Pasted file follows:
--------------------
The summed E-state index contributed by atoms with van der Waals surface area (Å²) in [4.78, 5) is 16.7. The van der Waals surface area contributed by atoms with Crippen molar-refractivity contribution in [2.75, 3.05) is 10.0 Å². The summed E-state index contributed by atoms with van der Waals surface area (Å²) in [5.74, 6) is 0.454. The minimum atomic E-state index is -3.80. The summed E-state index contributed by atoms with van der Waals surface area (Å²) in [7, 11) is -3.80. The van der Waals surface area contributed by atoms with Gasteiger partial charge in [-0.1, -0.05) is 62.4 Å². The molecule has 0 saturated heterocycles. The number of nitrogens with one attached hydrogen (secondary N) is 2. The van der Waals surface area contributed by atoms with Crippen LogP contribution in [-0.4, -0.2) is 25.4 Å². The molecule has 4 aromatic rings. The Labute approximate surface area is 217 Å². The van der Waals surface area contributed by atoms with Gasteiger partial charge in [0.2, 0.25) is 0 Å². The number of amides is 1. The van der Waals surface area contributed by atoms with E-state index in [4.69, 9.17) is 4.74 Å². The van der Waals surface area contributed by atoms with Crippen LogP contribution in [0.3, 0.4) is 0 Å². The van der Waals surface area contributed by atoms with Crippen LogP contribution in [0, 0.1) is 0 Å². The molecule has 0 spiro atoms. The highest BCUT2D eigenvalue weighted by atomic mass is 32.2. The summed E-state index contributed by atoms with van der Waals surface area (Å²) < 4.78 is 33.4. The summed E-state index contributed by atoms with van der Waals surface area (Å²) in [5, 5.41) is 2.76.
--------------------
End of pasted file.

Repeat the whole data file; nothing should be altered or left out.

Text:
The summed E-state index contributed by atoms with van der Waals surface area (Å²) in [4.78, 5) is 16.7. The van der Waals surface area contributed by atoms with Crippen molar-refractivity contribution in [2.75, 3.05) is 10.0 Å². The summed E-state index contributed by atoms with van der Waals surface area (Å²) in [5.74, 6) is 0.454. The minimum atomic E-state index is -3.80. The summed E-state index contributed by atoms with van der Waals surface area (Å²) in [7, 11) is -3.80. The van der Waals surface area contributed by atoms with Gasteiger partial charge in [-0.1, -0.05) is 62.4 Å². The molecule has 0 saturated heterocycles. The number of nitrogens with one attached hydrogen (secondary N) is 2. The van der Waals surface area contributed by atoms with Crippen LogP contribution in [-0.4, -0.2) is 25.4 Å². The molecule has 4 aromatic rings. The Labute approximate surface area is 217 Å². The van der Waals surface area contributed by atoms with Gasteiger partial charge in [0.2, 0.25) is 0 Å². The number of amides is 1. The van der Waals surface area contributed by atoms with E-state index in [4.69, 9.17) is 4.74 Å². The van der Waals surface area contributed by atoms with Crippen LogP contribution in [0.3, 0.4) is 0 Å². The van der Waals surface area contributed by atoms with Crippen LogP contribution in [0, 0.1) is 0 Å². The molecule has 0 spiro atoms. The highest BCUT2D eigenvalue weighted by atomic mass is 32.2. The summed E-state index contributed by atoms with van der Waals surface area (Å²) < 4.78 is 33.4. The summed E-state index contributed by atoms with van der Waals surface area (Å²) in [5, 5.41) is 2.76.